Several European countries have suspended distribution of the AstraZeneca vaccine following reports of thrombocytopenia and thrombotic complications. To date, there have been 15 cases of deep-vein thrombosis and 22 cases of pulmonary embolism reported with the vaccine in the EU and UK (www.astrazeneca.com/media-centre/press-releases/2021/update-on-the-safety-of-covid-19-vaccine-astrazeneca.html).
The European Medicines Agency has stated that it believes that the benefits of the AstraZeneca vaccine outweigh the risks of side effects, although the EMA’s safety review has not been completed (www.ema.europa.eu/en/news/emas-safety-committee-continues-investigation-covid-19-vaccine-astrazeneca-thromboembolic-events). Health Canada, which relies on other countries to conduct safety reviews, has also stated that the benefits outweigh the risks.
COVID-19 is known to be associated with thromboembolic complications (Castro et al. Cardiol Rev 2021;29:43-44). Indeed, the Centers for Disease Control (CDC) vaccine safety database has recorded only three cases of venous thromboembolism in vaccinated individuals compared to 408 cases in non-vaccinated individuals (Shimabukuro T. COVID-19 safety update, 27 January 2021, www.cdc.gov/vaccines/acip/meetings/downloads/slides-2021-01/06-COVID-Shimabukuro.pdf).
However, the background incidence of thromboembolism is arguably beside the point. At issue is whether there is an increased incidence of thromboembolic complications with the AstraZeneca vaccine relative to other COVID-19 vaccines. A further consideration is whether the underlying pathophysiology differs. Case reports include seven cases of central venous thrombosis, a rare form of stroke, as well as widespread clot formation in large and small vessels, thrombocytopenia and internal bleeding, a syndrome resembling disseminated intravascular coagulation (Vogel et al. Science, 17 March 2021; www.sciencemag.org/news/2021/03/it-s-very-special-picture-why-vaccine-safety-experts-put-brakes-astrazeneca-s-covid-19). Some have speculated that the SARS-CoV-2 Spike proteins cause abnormal complement activation, which may be exacerbated by vaccines using the Spike protein as the antigen (Yu et al. Blood 2020;136:2080-2089). Another suggestion is that CoV-2-reactive antibodies may have pro-apoptotic and/or pro-coagulant effects on platelets (Bollmann A. Br Med J, 16 March 2021. www.bmj.com/content/372/bmj.n699/rapid-responses).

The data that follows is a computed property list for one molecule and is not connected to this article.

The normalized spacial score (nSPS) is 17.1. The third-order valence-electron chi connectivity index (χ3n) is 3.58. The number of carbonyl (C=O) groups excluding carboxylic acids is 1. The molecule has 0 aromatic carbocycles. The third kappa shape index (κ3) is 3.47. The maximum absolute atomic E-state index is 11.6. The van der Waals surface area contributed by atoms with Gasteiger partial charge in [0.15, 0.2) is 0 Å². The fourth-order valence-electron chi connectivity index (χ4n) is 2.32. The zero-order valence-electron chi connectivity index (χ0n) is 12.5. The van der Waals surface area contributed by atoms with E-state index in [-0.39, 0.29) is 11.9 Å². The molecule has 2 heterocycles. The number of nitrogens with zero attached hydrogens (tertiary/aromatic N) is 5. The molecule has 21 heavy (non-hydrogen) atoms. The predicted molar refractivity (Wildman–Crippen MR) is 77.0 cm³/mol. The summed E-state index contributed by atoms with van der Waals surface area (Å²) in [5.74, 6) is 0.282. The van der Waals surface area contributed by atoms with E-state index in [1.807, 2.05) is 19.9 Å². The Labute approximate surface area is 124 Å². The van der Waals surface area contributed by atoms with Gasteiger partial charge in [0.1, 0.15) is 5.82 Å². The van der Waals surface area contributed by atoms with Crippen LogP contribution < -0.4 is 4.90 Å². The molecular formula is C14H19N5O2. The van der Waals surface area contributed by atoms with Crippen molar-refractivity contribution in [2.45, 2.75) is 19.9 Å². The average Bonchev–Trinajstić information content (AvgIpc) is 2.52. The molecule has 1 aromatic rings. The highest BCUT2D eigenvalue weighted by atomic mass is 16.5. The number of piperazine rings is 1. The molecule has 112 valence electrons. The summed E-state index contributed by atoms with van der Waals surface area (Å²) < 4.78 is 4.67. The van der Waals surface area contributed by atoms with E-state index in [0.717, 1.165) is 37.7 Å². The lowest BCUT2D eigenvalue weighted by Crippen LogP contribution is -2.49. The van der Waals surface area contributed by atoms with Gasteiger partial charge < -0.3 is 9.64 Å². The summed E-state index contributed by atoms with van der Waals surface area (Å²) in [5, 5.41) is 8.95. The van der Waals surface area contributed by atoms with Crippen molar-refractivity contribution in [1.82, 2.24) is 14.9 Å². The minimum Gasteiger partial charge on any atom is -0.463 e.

At present, it is not known if thrombocytopenia/thromboembolism is associated with COVID-19 vaccination, or if the incidence of these complications is uniquely higher with the AstraZeneca vaccine. It also remains to be determined if pre-existing thrombocytopenia, as seen in some treated multiple sclerosis patients, increases the risk of thrombosis during the pandemic.